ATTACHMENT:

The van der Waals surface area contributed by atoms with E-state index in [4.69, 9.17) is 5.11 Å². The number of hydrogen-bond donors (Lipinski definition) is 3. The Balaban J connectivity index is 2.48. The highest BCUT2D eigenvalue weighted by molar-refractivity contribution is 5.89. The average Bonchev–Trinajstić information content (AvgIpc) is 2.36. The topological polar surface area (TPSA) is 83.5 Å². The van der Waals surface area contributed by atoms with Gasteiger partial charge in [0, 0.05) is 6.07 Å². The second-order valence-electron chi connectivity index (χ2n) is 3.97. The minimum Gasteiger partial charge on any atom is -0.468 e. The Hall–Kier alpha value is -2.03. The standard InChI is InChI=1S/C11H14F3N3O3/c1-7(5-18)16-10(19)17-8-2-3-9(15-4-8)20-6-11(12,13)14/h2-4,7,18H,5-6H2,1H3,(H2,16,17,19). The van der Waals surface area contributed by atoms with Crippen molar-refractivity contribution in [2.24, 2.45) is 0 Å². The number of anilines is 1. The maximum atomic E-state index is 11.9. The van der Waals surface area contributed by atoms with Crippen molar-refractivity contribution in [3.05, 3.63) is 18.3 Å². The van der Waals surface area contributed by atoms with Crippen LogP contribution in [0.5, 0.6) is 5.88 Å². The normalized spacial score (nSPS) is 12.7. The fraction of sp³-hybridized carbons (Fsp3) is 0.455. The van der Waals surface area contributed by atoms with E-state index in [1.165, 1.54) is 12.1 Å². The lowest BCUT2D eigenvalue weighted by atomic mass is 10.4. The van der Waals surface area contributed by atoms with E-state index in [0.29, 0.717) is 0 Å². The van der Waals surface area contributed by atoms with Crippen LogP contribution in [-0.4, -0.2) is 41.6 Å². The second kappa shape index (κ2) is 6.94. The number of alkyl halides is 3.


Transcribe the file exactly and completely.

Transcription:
The van der Waals surface area contributed by atoms with E-state index in [4.69, 9.17) is 5.11 Å². The number of hydrogen-bond donors (Lipinski definition) is 3. The Balaban J connectivity index is 2.48. The highest BCUT2D eigenvalue weighted by molar-refractivity contribution is 5.89. The average Bonchev–Trinajstić information content (AvgIpc) is 2.36. The topological polar surface area (TPSA) is 83.5 Å². The van der Waals surface area contributed by atoms with Gasteiger partial charge in [0, 0.05) is 6.07 Å². The second-order valence-electron chi connectivity index (χ2n) is 3.97. The minimum Gasteiger partial charge on any atom is -0.468 e. The Hall–Kier alpha value is -2.03. The standard InChI is InChI=1S/C11H14F3N3O3/c1-7(5-18)16-10(19)17-8-2-3-9(15-4-8)20-6-11(12,13)14/h2-4,7,18H,5-6H2,1H3,(H2,16,17,19). The van der Waals surface area contributed by atoms with Crippen molar-refractivity contribution in [2.24, 2.45) is 0 Å². The number of anilines is 1. The maximum atomic E-state index is 11.9. The van der Waals surface area contributed by atoms with Crippen molar-refractivity contribution in [3.05, 3.63) is 18.3 Å². The van der Waals surface area contributed by atoms with Crippen LogP contribution in [0.5, 0.6) is 5.88 Å². The normalized spacial score (nSPS) is 12.7. The fraction of sp³-hybridized carbons (Fsp3) is 0.455. The van der Waals surface area contributed by atoms with E-state index in [1.165, 1.54) is 12.1 Å². The lowest BCUT2D eigenvalue weighted by atomic mass is 10.4. The van der Waals surface area contributed by atoms with E-state index in [0.29, 0.717) is 0 Å². The van der Waals surface area contributed by atoms with Crippen LogP contribution in [-0.4, -0.2) is 41.6 Å². The second kappa shape index (κ2) is 6.94. The number of alkyl halides is 3.